The 78th annual Ojai Music Festival opened on Thursday June 6, 2024 and continued through Sunday June 9. The Music Director for this year was Mitsuko Uchida. Featured artists included the Mahler Chamber Orchestra, soprano Lucy Fitz Gibbon, violinist Alexi Kenney , cellist Jay Campbell, bassist Rick Stotijn and the Brentano String Quartet. The Ojai Festival always brings a mixture of fresh contemporary music along with the works of cherished composers such as J.S.Bach, W.A. Mozart and Béla Bartók. The cool morning weather did not deter a good turnout for the 10:00 AM Friday concert in the Libbey Bowl.

First up was Julie Smith Phillips performing Fall, a piece for solo harp and electronics by the late Kaija Saariaho. Thomas May’s program notes state that Fall is “…an arresting example of Saariaho’s ability to convey an assemblage of freely associated images through the interchange of acoustic and electronic sounds and a poetics of timbre.” Repeating light phrases open Fall accompanied by a churning counterpoint in the lower registers. This produces a feeling of uncertainty that is accentuated by the absence of definite rhythms or a solid pulse. The lack of a leading melody confirms that Fall is all about texture and contrast, propelled by an active tempo. The electronics and amplification intensify the timbrel palette of the normally reserved harp, and all of this is well-managed by Ms. Phillips. There is a brief stretch of simple, solitary notes in the upper registers offset by aggressive passages below, adding a sense of mystery. A series of strong arpeggios in the higher notes follow, introducing a feeling of menace. Fall is both dramatic and atmospheric and brings the normally soft spoken harp into new and expressive territory.

Pression, by Helmut Lachenmann followed, a solo cello piece performed by Jay Campbell. The piece opens with a series of whispers and soft scratches as the bow is lightly drawn across the strings. This soon escalates to angry growling sounds and vivid thumps applied to the cello wood. Pression is a series of amazing extended techniques on the cello that varies from soft ghostly tones to a rough, mechanical sound. Campbell was in full control of his instrument despite the fact that it was operating completely beyond the conventional sonic envelope of the normally stately cello. Pression is an impressive demonstration of what is possible when the elegant is completely given over to the physical.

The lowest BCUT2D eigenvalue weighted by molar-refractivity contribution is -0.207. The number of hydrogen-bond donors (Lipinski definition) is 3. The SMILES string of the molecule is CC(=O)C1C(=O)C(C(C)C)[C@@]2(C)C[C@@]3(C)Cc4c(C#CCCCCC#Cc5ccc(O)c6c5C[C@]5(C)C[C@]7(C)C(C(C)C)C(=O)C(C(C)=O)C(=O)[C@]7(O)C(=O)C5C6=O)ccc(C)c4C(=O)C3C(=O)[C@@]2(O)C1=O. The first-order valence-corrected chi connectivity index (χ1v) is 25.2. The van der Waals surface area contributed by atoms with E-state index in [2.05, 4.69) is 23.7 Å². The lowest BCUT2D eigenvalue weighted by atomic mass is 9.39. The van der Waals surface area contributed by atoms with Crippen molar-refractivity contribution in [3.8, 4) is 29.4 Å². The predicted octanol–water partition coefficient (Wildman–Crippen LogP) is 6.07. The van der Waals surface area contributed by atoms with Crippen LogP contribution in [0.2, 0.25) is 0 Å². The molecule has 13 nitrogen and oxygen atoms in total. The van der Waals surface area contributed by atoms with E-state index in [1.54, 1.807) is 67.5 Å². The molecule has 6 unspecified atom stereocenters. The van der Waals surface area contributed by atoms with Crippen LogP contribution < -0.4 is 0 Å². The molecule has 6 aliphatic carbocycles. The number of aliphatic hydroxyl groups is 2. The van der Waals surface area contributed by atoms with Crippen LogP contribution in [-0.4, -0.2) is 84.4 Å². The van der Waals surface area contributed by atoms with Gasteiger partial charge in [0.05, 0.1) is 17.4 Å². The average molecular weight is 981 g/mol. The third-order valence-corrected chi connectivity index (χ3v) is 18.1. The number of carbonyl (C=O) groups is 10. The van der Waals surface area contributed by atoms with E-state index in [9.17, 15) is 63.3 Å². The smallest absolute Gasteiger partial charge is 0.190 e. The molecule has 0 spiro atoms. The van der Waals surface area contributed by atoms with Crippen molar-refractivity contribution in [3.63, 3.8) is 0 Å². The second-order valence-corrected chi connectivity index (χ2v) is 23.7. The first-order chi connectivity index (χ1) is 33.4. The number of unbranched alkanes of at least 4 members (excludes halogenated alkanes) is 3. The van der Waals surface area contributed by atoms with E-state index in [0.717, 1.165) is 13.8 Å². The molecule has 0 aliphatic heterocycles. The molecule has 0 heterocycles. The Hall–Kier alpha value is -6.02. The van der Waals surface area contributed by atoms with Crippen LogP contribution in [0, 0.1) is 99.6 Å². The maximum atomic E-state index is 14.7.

Five Etudes, by Sofia Gubaidulina, was next. This is a five movement piece scored for harp, percussion and double bass. “Largo”, the first movement opened solemnly with a double bass solo consisting of single notes. The harp enters, followed by pitched percussion with everyone in a slow tempo and soft dynamic. A satisfying yet gentle groove soon developed. The percussion was effective, keeping a steady pulse while the harp and bass lines weaved in and around each other. “Allegretto” followed with an increased tempo and prominent drumming by percussionist Sae Hashimoto projecting the beat. This movement was stylish and jazzy, yet tastefully restrained. The “Adagio”, movement 3, consisted of lines of quiet solitary notes from the harp that were answered by the double bass. A soft trill was heard from the pitched percussion, enhanced by a metal chain draped over one of the vibraphone plates. This contributed a slightly mysterious feeling. Strong arpeggios in the harp opened movement 4, “Allegro disparato”, accompanied by a sharp drum beat. This was uptempo, described in the program notes as a “desperate Allegro.” Rapidly repeating cells in the marimba were offset by a solemn melody in the bass.

The final etude, “Andante”, started with slow pizzicato notes in the bass and counterpoint in the harp. This evolved into a comfortable walking bass line below combined with hip riffs above; an engaging mixture. Five Etudes was perhaps the most conventional of the contemporary pieces in the Friday morning concert. The playing was skillfully done, especially by Naomi Shaham on the double bass who was a last minute substitution.

The final work on the concert program was String Quartet No. 5, by Béla Bartók performed by the Brentano String Quartet. This was written in the summer of 1934 and carries all of the weighty anxiety of pre-war Central Europe. All five movements were performed and the energy and gritty complexity of this music is striking, even at this distance in time since its premiere. The Brentano Quartet played this with precision and brilliance over its entire 31 minute length. String Quartet No. 5 remains gripping in its intensity and a showcase for the high level of creativity and extraordinary technique that was present in early 20th century music.

The Brentano Quartet is:

Mark Steinberg, violinist
Serena Canin, violinist
Misha Amory, viola
Nina Lee, cello

Photo Credit: Timothy Teague